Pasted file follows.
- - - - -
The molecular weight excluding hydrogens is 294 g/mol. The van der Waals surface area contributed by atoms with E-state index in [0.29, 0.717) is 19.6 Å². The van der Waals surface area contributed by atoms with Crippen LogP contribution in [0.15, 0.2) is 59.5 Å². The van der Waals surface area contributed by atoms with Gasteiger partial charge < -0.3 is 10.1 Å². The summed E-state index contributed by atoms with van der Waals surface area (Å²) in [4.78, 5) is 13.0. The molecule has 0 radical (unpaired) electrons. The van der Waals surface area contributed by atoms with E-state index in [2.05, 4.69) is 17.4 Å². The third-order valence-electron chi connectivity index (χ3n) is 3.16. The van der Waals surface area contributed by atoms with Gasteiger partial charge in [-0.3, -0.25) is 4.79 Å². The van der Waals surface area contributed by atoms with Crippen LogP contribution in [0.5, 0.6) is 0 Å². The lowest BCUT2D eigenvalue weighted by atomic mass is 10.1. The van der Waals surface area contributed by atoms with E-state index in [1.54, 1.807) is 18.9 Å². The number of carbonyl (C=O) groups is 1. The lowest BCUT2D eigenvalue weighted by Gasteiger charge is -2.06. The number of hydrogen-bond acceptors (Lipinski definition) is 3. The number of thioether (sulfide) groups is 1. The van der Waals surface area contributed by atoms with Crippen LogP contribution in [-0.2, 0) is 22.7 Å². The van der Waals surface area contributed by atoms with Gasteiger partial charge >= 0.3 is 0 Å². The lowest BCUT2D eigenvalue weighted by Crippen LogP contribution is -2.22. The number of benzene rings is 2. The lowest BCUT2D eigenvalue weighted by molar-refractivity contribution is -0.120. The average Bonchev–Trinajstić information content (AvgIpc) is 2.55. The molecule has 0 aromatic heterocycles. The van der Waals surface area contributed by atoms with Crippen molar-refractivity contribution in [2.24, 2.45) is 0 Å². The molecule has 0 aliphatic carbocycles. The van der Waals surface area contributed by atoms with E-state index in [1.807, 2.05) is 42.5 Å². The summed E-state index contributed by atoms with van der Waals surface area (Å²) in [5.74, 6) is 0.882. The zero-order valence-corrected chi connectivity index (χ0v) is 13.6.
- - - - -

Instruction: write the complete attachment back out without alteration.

The molecular weight excluding hydrogens is 294 g/mol. The van der Waals surface area contributed by atoms with E-state index in [0.29, 0.717) is 19.6 Å². The van der Waals surface area contributed by atoms with Crippen LogP contribution in [0.15, 0.2) is 59.5 Å². The van der Waals surface area contributed by atoms with Gasteiger partial charge < -0.3 is 10.1 Å². The summed E-state index contributed by atoms with van der Waals surface area (Å²) in [4.78, 5) is 13.0. The molecule has 0 radical (unpaired) electrons. The van der Waals surface area contributed by atoms with E-state index in [2.05, 4.69) is 17.4 Å². The third-order valence-electron chi connectivity index (χ3n) is 3.16. The van der Waals surface area contributed by atoms with Gasteiger partial charge in [-0.3, -0.25) is 4.79 Å². The van der Waals surface area contributed by atoms with Crippen LogP contribution in [0.5, 0.6) is 0 Å². The lowest BCUT2D eigenvalue weighted by atomic mass is 10.1. The van der Waals surface area contributed by atoms with E-state index in [1.54, 1.807) is 18.9 Å². The number of carbonyl (C=O) groups is 1. The lowest BCUT2D eigenvalue weighted by Gasteiger charge is -2.06. The number of hydrogen-bond acceptors (Lipinski definition) is 3. The number of thioether (sulfide) groups is 1. The van der Waals surface area contributed by atoms with Crippen LogP contribution in [-0.2, 0) is 22.7 Å². The van der Waals surface area contributed by atoms with Gasteiger partial charge >= 0.3 is 0 Å². The lowest BCUT2D eigenvalue weighted by Crippen LogP contribution is -2.22. The number of benzene rings is 2. The lowest BCUT2D eigenvalue weighted by molar-refractivity contribution is -0.120. The average Bonchev–Trinajstić information content (AvgIpc) is 2.55. The molecule has 0 aromatic heterocycles. The van der Waals surface area contributed by atoms with Crippen molar-refractivity contribution in [2.24, 2.45) is 0 Å². The molecule has 0 aliphatic carbocycles. The van der Waals surface area contributed by atoms with E-state index in [1.807, 2.05) is 42.5 Å². The summed E-state index contributed by atoms with van der Waals surface area (Å²) in [5.74, 6) is 0.882. The zero-order valence-corrected chi connectivity index (χ0v) is 13.6.